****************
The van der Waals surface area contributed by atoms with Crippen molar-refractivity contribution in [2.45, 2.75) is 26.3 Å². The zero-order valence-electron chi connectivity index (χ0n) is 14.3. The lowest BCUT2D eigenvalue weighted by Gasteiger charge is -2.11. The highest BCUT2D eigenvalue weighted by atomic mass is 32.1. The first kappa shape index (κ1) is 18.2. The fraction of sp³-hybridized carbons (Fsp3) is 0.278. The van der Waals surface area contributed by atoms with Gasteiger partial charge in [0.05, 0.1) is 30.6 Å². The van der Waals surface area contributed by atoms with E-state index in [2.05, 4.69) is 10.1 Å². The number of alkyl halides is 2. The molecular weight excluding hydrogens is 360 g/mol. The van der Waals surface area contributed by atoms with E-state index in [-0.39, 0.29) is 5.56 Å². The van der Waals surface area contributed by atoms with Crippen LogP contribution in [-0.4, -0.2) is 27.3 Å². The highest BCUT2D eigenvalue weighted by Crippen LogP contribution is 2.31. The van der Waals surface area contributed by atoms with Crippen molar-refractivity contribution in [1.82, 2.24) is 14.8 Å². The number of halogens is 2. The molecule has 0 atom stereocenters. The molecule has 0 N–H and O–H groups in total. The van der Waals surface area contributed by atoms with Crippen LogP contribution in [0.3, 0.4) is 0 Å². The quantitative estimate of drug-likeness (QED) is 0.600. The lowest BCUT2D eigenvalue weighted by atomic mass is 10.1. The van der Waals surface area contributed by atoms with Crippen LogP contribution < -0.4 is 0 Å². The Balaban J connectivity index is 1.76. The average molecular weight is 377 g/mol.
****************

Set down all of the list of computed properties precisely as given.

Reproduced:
The van der Waals surface area contributed by atoms with Crippen molar-refractivity contribution in [2.45, 2.75) is 26.3 Å². The zero-order valence-electron chi connectivity index (χ0n) is 14.3. The lowest BCUT2D eigenvalue weighted by Gasteiger charge is -2.11. The highest BCUT2D eigenvalue weighted by atomic mass is 32.1. The first kappa shape index (κ1) is 18.2. The fraction of sp³-hybridized carbons (Fsp3) is 0.278. The van der Waals surface area contributed by atoms with Gasteiger partial charge in [0.05, 0.1) is 30.6 Å². The van der Waals surface area contributed by atoms with E-state index in [2.05, 4.69) is 10.1 Å². The number of alkyl halides is 2. The molecular weight excluding hydrogens is 360 g/mol. The van der Waals surface area contributed by atoms with E-state index in [-0.39, 0.29) is 5.56 Å². The van der Waals surface area contributed by atoms with Crippen LogP contribution in [-0.4, -0.2) is 27.3 Å². The highest BCUT2D eigenvalue weighted by Crippen LogP contribution is 2.31. The van der Waals surface area contributed by atoms with Crippen molar-refractivity contribution in [1.82, 2.24) is 14.8 Å². The number of halogens is 2. The molecule has 0 atom stereocenters. The molecule has 0 N–H and O–H groups in total. The van der Waals surface area contributed by atoms with Crippen LogP contribution in [0.3, 0.4) is 0 Å². The quantitative estimate of drug-likeness (QED) is 0.600. The lowest BCUT2D eigenvalue weighted by atomic mass is 10.1. The van der Waals surface area contributed by atoms with Crippen LogP contribution < -0.4 is 0 Å². The Balaban J connectivity index is 1.76. The average molecular weight is 377 g/mol.